Poetry Issue 15

   Issue #17 : July-December 2012

Seth Abramson


      In January a man walks out
                   on a woman and child. In February
      there’s a letter—
                   unrelated to the woman and child
      but everything to do
      with January. Sometimes letters accumulate,

      sometimes they are created. And sometimes
      none of them
      are read. But sometimes a man and a letter
      share the same future,
      and sometimes a woman and child do not.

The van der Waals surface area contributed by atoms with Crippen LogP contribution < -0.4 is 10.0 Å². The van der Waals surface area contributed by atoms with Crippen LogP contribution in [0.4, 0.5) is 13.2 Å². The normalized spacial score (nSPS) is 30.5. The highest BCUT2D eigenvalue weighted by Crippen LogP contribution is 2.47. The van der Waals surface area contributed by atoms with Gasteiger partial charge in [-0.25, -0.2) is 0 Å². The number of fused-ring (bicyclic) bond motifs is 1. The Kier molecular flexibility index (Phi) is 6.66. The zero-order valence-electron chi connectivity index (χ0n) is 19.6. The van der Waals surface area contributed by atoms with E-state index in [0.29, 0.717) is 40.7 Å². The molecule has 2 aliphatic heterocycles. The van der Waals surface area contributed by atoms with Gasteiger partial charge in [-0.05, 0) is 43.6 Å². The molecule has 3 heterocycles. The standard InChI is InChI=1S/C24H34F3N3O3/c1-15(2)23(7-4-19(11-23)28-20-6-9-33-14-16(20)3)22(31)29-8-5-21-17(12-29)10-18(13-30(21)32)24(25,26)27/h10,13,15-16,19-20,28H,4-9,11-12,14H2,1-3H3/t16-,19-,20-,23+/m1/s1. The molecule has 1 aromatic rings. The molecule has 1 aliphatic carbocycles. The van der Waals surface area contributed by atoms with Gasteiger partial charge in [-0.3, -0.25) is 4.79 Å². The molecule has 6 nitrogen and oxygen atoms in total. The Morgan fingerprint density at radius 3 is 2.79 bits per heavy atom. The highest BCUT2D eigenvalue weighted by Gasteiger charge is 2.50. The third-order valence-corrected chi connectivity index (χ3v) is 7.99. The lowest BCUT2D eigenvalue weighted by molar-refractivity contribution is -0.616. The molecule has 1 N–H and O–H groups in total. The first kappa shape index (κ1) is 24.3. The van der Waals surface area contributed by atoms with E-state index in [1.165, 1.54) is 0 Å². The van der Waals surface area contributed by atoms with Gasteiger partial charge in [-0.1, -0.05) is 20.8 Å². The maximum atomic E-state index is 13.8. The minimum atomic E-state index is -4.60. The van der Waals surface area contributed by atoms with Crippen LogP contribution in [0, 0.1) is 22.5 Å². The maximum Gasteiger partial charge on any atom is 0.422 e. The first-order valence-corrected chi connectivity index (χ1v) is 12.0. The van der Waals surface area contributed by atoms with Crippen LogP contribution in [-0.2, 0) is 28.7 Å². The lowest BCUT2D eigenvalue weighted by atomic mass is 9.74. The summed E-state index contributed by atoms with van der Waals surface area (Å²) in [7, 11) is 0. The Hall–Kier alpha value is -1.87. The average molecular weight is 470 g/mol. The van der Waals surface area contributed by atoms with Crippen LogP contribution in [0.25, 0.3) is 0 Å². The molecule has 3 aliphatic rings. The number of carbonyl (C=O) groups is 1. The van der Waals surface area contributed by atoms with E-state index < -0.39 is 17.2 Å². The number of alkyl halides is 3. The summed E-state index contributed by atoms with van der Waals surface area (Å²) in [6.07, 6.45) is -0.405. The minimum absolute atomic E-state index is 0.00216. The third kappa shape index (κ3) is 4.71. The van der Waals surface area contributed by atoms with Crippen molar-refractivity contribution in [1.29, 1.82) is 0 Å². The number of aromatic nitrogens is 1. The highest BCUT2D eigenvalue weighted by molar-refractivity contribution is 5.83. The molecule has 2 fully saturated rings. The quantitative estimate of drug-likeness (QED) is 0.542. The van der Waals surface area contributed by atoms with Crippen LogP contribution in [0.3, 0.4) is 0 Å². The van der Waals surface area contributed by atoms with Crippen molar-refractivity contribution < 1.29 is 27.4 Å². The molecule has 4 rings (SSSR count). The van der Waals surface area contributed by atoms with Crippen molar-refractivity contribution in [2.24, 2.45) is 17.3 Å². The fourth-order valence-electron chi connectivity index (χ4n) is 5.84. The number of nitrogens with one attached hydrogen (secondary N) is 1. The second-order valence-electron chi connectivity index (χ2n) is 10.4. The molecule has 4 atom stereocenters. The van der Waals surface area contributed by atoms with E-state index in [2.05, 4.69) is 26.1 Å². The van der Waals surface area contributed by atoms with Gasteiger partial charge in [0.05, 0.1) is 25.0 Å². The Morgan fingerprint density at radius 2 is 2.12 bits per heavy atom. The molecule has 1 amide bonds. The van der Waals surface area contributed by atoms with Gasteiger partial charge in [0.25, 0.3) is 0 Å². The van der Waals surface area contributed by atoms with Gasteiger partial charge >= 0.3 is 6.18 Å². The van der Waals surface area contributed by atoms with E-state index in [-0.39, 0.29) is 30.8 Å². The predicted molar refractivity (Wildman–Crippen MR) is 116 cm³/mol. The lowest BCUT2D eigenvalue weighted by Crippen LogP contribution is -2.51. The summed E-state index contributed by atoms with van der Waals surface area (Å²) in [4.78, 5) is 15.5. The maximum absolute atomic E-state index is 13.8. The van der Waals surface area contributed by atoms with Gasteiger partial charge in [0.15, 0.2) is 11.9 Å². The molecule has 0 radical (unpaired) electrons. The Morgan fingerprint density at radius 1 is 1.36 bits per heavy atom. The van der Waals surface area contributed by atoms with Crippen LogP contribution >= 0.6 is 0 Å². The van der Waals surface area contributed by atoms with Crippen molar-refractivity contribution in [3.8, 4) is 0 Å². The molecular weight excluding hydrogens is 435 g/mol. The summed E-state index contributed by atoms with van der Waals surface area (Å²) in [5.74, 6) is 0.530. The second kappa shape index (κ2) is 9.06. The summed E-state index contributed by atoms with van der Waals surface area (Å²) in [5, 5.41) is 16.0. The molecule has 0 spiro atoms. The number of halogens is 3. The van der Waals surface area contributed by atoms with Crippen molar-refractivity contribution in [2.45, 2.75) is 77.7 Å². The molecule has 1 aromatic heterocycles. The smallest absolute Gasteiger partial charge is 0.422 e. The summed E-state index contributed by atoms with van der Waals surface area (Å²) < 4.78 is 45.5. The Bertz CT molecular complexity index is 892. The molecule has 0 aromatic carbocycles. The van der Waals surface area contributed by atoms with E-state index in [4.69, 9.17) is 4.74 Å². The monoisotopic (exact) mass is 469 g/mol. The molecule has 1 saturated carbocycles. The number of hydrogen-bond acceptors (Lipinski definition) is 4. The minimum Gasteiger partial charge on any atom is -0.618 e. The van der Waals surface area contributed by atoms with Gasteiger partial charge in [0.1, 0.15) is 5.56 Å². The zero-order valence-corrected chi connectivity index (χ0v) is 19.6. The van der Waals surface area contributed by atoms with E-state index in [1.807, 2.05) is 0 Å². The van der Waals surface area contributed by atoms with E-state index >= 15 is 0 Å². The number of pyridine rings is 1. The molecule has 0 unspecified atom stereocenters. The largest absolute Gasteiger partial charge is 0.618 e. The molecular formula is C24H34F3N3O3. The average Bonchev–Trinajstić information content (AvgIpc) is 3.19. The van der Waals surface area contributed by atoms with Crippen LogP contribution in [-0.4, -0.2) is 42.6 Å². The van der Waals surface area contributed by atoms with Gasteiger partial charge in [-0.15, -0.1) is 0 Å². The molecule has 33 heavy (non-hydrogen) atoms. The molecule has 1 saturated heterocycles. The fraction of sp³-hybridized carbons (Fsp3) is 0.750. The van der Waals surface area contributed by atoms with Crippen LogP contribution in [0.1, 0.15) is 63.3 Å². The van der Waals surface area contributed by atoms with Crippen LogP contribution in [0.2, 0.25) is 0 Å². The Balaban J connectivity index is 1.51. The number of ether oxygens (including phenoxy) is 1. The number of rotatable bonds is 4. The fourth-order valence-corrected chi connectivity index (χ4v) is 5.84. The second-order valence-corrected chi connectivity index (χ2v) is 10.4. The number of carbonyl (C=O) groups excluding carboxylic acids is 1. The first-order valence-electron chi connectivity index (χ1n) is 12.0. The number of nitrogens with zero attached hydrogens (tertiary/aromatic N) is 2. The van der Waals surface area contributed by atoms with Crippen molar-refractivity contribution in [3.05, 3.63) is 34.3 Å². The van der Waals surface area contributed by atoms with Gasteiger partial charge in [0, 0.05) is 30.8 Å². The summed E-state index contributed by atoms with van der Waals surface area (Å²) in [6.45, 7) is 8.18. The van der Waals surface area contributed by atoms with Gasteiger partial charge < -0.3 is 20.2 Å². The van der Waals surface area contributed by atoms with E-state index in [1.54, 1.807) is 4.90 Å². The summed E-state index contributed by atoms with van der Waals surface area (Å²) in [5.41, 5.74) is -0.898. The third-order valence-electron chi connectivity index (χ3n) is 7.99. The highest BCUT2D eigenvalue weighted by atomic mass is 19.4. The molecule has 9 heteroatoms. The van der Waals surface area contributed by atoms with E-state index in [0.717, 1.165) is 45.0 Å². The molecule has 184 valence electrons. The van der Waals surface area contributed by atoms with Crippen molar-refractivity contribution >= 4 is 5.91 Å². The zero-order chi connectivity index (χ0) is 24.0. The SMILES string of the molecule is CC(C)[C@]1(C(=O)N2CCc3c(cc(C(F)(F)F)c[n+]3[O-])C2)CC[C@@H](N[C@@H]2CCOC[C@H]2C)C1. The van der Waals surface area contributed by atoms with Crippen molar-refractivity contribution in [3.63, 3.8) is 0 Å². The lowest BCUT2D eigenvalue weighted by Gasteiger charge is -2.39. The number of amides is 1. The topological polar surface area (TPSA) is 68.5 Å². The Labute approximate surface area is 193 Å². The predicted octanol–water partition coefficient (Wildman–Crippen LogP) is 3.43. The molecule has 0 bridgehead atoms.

It is all right not to speculate, it is all right
                   for the future

                   to be a proof
      of the past. It is all right to walk away from
      the sum but not the parts.
      Or burn all together. Or create all together.
      It is not all right
      when men don’t know what it is they hold
      in their hands. Sometimes a child,
      sometimes a woman. Sometimes nothing.
      Often nothing. And often
      a man walks out on a possible life,
      and often the past and future are, after all,
                   separate proofs.